Reach Out to the Hispanic Market: Four Steps

July 13, 2010
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Adapt to the new market


  • Coopera Consulting, Des Moines, Iowa
  • El Poder es Tuyo, a Spanish-language personal finance Web site for current and potential Hispanic members. "El Poder es Tuyo" translates to "The Power is Yours" in English.

The other half of the battle is adapting to the new market instead of waiting for it to adapt to your credit union. Doing so involves four key areas:

1. Personnel. Staff should reflect their communities in terms of language and culture. In most markets, recruiting Spanish bilingual and bicultural staff is essential. Train staff, managers, and board members about this market’s cultural nuances, and the benefits of serving the Hispanic community.

2. Products. Credit unions have products relevant to Hispanics, but they may not package these products in ways that are clear or useful to this market.

Some credit unions start with affordable transactions, then steer Hispanic members toward loans and deposits. Many Hispanics are uncomfortable with financial institutions. You need to gain their trust, then make them a more participatory part of your membership.

Services and activities that have become more prevalent in serving the Hispanic market, according to CUNA’s 2009-2010 Survey of Potential Members, include risk-based lending, acceptance of taxpayer identification numbers, Spanish-language materials, low-cost international remittance services, ads/articles in the Spanish-language media, nonmember check cashing services, and Spanish-speaking staff.

3. Processes. Some processes (i.e., credit analysis and identification) were established without sufficient understanding of Hispanics’ unique circumstances, especially those of immigrants. Credit unions must adjust these processes to serve this market.

The same goes for lending policies. You can’t use the same policies for this group as with a white-collar field of membership. If you do only A and B lending, you’ll have a tough time.

4. Promotion. Traditional advertising and marketing might be relevant so long as the local Hispanic market has been segmented and their needs and values are understood. But the most effective strategy for reaching most Hispanics is to activate grassroots social networks, use word-of-mouth advertising, provide financial literacy, and partner with key messengers within the Hispanic community.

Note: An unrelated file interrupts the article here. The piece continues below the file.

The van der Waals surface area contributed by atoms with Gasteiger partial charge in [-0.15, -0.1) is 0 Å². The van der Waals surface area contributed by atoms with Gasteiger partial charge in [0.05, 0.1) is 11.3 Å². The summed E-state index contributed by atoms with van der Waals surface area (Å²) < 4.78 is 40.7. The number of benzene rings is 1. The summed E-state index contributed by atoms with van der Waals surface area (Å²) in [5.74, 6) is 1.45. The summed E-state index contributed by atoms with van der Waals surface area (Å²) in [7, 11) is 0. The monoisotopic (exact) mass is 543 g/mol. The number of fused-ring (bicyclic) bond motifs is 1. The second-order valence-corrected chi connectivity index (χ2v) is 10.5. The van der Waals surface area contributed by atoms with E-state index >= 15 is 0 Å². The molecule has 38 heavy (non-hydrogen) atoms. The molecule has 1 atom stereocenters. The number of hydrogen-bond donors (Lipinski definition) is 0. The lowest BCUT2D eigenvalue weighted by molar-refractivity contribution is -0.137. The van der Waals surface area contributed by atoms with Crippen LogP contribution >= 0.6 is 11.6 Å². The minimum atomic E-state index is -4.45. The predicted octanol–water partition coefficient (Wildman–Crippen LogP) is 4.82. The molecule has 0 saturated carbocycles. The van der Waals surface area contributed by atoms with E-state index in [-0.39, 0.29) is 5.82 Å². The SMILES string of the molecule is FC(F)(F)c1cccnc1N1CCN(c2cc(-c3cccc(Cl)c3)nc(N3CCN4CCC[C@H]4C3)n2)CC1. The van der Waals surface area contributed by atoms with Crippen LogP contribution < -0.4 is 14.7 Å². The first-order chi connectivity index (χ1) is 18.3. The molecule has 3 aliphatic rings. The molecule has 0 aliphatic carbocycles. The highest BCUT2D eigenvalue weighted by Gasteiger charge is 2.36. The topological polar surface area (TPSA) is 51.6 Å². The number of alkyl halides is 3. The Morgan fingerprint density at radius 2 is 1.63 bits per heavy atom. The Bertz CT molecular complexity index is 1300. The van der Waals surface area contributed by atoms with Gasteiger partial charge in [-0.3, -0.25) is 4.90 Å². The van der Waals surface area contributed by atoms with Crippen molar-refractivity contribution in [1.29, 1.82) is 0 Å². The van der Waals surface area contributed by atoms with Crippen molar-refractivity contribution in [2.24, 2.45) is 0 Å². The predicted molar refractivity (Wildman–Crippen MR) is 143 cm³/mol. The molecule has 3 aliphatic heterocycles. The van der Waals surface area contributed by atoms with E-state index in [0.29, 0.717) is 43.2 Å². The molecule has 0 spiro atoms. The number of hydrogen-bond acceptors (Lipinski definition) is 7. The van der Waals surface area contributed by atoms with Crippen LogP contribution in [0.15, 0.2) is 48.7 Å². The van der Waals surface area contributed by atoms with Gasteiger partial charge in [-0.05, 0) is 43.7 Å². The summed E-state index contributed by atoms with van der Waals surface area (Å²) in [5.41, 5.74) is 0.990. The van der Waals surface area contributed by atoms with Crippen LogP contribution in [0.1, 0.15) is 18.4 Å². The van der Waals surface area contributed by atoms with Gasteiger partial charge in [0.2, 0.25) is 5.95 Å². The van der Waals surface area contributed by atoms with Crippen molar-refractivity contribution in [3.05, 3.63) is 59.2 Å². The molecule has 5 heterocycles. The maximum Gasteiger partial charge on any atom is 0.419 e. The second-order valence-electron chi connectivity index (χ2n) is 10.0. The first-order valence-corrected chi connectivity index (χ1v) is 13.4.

Credit unions can overcome language barriers without having a huge bilingual staff—it’s certainly possible for someone who speaks only English to be welcoming and to make members comfortable.

Warren Morrow is CEO of Coopera Consulting, Des Moines, Iowa.

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Great article! Unfortunately, most employees don’t feel valued or appreciated by their supervisors or employers. In fact, research has shown that the predominant reason team members quit their jobs is because they don’t feel valued. This is in spite of the fact that employee recognition programs have proliferated in the workplace – over 90% of all organizations in the U.S. has some form of employee recognition activities in place. But most employee recognition programs are viewed with skepticism and cynicism – because they aren’t viewed as being genuine in their communication of appreciation. Getting the “employee of the month” award, receiving a certificate of recognition, or a “Way to go, team!” email just don’t get the job done. How do you communicate authentic appreciation? We have found people have different ways that they want to be shown appreciation, and if you don’t communicate in the language of appreciation important to them, you essentially “miss the mark”. Additionally, employees need to receive recognition more than once a year at their performance review. Otherwise, they view the praise as “going through the motions”. A third component of authentic appreciation is that the communication has to be about them personally – not the department, not their group, but something they did. Finally, they have to believe that you mean what you say. How you treat them has to match the words you use. If you are not sure how your team members want to be shown appreciation, the Motivating By Appreciation Inventory ( will identify the language of appreciation and specific actions preferred by each employee. You then can create a group profile for your team, so everyone knows how to encourage one another. Remember, employees want to know that they are valued for what they contribute to the success of the organization. And communicating authentic appreciation in the ways they desire it can make the difference between keeping your quality team members or having a negative work environment that everyone wants to leave. Paul White, Ph.D., is the co-author of The 5 Languages of Appreciation in the Workplace with Dr. Gary Chapman.

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